Before he was responsible for “Nikita”, the “Transporter” films, and “Léon – Der Profi”, Luc Besson produced “TV-Tod live – Kamikaze”, a sci-fi thriller in which cameras become instruments of murder. The film is now available on Blu-ray for the first time.
Luc Besson stirred up European entertainment cinema not only by directing works such as “Nikita” and “Léon – The Professional” but also with numerous films he produced, such as the “Transporter” series. Even before the Frenchman lured cinema audiences with Hollywood stars, he brought detailed sci-fi worlds to the screen, as he would later pursue in “The Fifth Element” or “Valerian – The City of a Thousand Planets”, and in the thriller “TV-Tod live – Kamikaze”.
Directed by Didier Grousset, the film is about a mad scientist who uses television cameras and transmission waves to kill people – and in such a brutal way that the film has an FSK rating in Germany from the age of 18. On April 8, 2022, “TV-Tod live – Kamikaze” will finally celebrate its HD premiere in German home cinema – uncut, of course!
The Blu-ray premiere of “TV Tod Live – Kamikaze” is released in the Mediabook and comes with brand new image scanning compared to the DVD first edition from a few years ago.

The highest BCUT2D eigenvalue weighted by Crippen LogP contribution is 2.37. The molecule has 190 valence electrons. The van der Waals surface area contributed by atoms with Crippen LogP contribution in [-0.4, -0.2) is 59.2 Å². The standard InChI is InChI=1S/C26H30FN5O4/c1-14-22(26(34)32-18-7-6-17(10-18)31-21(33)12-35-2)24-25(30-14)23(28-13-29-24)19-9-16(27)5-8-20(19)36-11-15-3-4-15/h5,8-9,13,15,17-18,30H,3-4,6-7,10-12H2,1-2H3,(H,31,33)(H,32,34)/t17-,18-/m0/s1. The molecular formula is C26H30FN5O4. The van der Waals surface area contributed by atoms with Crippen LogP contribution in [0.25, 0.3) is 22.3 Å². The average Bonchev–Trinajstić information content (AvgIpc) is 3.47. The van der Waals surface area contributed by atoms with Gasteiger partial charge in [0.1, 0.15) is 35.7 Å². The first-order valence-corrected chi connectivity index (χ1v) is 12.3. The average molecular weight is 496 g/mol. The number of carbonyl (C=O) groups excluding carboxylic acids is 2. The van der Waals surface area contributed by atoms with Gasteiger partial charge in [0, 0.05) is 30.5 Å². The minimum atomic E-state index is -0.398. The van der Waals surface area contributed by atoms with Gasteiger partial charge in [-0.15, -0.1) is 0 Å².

This is “TV Death Live – Kamikaze”
Written by Luc Besson, Didier Grousset and Michèle Pétin, the film begins with computer genius Albert (Michel Galabru) being fired. During his unemployment, he is driven out of his mind by constant boredom and massive alcohol consumption. He soon decides to develop a technology that will enable him to turn TV cameras into dangerous weapons and use them to kill annoying TV presenters who live on air. Police Inspector Romain Pascot (Richard Bohringer) begins the hunt for Albert but needs a lot of help.
While many later Besson films are known for their polished look reminiscent of big-budget Hollywood goods, “TV-Tod live – Kamikaze” baked even smaller buns: Although the sci-fi thriller was shown in cinemas in France, its look and its inner logic are more reminiscent of the charm of B-movies, which were produced directly for the video market. For Besson fans and film fans who miss this style, this is not a contra, but a reason to take a look at “TV-Tod live”.
Incidentally, the Mediabook is limited to just 1,200 copies and includes a 16-page booklet with additional information about the film and its makers.